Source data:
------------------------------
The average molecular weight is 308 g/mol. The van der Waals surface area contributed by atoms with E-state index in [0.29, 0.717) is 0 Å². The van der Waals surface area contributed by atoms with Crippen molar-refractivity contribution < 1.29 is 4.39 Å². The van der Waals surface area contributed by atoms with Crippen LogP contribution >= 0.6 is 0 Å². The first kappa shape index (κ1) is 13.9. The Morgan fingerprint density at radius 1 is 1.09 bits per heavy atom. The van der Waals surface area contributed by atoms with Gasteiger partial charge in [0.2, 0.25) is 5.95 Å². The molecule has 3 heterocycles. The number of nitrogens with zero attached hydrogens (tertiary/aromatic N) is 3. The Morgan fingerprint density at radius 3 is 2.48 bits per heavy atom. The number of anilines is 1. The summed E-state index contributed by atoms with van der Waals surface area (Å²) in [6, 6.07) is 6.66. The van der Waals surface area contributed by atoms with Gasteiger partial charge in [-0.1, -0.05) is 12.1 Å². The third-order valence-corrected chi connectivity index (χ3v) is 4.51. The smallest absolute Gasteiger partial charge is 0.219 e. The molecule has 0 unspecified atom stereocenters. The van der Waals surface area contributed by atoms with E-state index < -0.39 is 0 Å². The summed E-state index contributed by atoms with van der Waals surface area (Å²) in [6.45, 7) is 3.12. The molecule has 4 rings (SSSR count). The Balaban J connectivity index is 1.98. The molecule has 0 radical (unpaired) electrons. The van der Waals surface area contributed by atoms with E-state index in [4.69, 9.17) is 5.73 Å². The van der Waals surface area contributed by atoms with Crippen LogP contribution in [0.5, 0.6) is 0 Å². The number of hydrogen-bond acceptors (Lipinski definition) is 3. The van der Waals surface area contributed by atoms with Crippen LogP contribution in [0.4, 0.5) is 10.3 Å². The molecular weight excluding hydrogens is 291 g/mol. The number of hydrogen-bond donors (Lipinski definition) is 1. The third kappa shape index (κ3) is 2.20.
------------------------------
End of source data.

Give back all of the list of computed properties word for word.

The average molecular weight is 308 g/mol. The van der Waals surface area contributed by atoms with E-state index in [0.29, 0.717) is 0 Å². The van der Waals surface area contributed by atoms with Crippen molar-refractivity contribution < 1.29 is 4.39 Å². The van der Waals surface area contributed by atoms with Crippen LogP contribution >= 0.6 is 0 Å². The first kappa shape index (κ1) is 13.9. The Morgan fingerprint density at radius 1 is 1.09 bits per heavy atom. The van der Waals surface area contributed by atoms with Gasteiger partial charge in [0.2, 0.25) is 5.95 Å². The molecule has 3 heterocycles. The number of nitrogens with zero attached hydrogens (tertiary/aromatic N) is 3. The Morgan fingerprint density at radius 3 is 2.48 bits per heavy atom. The number of anilines is 1. The summed E-state index contributed by atoms with van der Waals surface area (Å²) in [6, 6.07) is 6.66. The van der Waals surface area contributed by atoms with Gasteiger partial charge in [-0.1, -0.05) is 12.1 Å². The third-order valence-corrected chi connectivity index (χ3v) is 4.51. The smallest absolute Gasteiger partial charge is 0.219 e. The molecule has 0 unspecified atom stereocenters. The van der Waals surface area contributed by atoms with E-state index < -0.39 is 0 Å². The summed E-state index contributed by atoms with van der Waals surface area (Å²) in [6.45, 7) is 3.12. The molecule has 4 rings (SSSR count). The Balaban J connectivity index is 1.98. The molecule has 0 radical (unpaired) electrons. The van der Waals surface area contributed by atoms with E-state index in [4.69, 9.17) is 5.73 Å². The van der Waals surface area contributed by atoms with Crippen LogP contribution in [0.5, 0.6) is 0 Å². The number of hydrogen-bond acceptors (Lipinski definition) is 3. The van der Waals surface area contributed by atoms with Crippen LogP contribution in [0.4, 0.5) is 10.3 Å². The molecular weight excluding hydrogens is 291 g/mol. The number of hydrogen-bond donors (Lipinski definition) is 1. The third kappa shape index (κ3) is 2.20.